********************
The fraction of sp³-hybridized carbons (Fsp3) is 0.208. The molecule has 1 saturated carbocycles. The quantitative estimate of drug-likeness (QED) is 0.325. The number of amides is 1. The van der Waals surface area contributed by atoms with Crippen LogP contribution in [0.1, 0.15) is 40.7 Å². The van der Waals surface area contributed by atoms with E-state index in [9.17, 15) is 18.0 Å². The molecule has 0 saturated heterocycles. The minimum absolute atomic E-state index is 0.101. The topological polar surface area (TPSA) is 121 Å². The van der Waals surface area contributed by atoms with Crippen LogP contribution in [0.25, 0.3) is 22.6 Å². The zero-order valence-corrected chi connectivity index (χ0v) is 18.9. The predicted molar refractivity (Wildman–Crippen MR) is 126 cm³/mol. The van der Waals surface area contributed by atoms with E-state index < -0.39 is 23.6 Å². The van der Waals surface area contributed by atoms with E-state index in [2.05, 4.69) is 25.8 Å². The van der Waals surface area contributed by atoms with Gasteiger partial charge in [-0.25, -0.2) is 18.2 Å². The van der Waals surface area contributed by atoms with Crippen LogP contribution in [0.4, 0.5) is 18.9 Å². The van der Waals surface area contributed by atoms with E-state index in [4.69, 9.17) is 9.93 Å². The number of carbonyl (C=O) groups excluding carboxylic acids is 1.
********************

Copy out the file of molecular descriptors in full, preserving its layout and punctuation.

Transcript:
The fraction of sp³-hybridized carbons (Fsp3) is 0.208. The molecule has 1 saturated carbocycles. The quantitative estimate of drug-likeness (QED) is 0.325. The number of amides is 1. The van der Waals surface area contributed by atoms with Crippen LogP contribution in [0.1, 0.15) is 40.7 Å². The van der Waals surface area contributed by atoms with E-state index in [9.17, 15) is 18.0 Å². The molecule has 0 saturated heterocycles. The minimum absolute atomic E-state index is 0.101. The topological polar surface area (TPSA) is 121 Å². The van der Waals surface area contributed by atoms with Crippen LogP contribution in [0.25, 0.3) is 22.6 Å². The zero-order valence-corrected chi connectivity index (χ0v) is 18.9. The predicted molar refractivity (Wildman–Crippen MR) is 126 cm³/mol. The van der Waals surface area contributed by atoms with E-state index < -0.39 is 23.6 Å². The van der Waals surface area contributed by atoms with E-state index in [2.05, 4.69) is 25.8 Å². The van der Waals surface area contributed by atoms with Gasteiger partial charge in [-0.25, -0.2) is 18.2 Å². The van der Waals surface area contributed by atoms with Crippen LogP contribution in [0.4, 0.5) is 18.9 Å². The van der Waals surface area contributed by atoms with E-state index in [4.69, 9.17) is 9.93 Å². The number of carbonyl (C=O) groups excluding carboxylic acids is 1.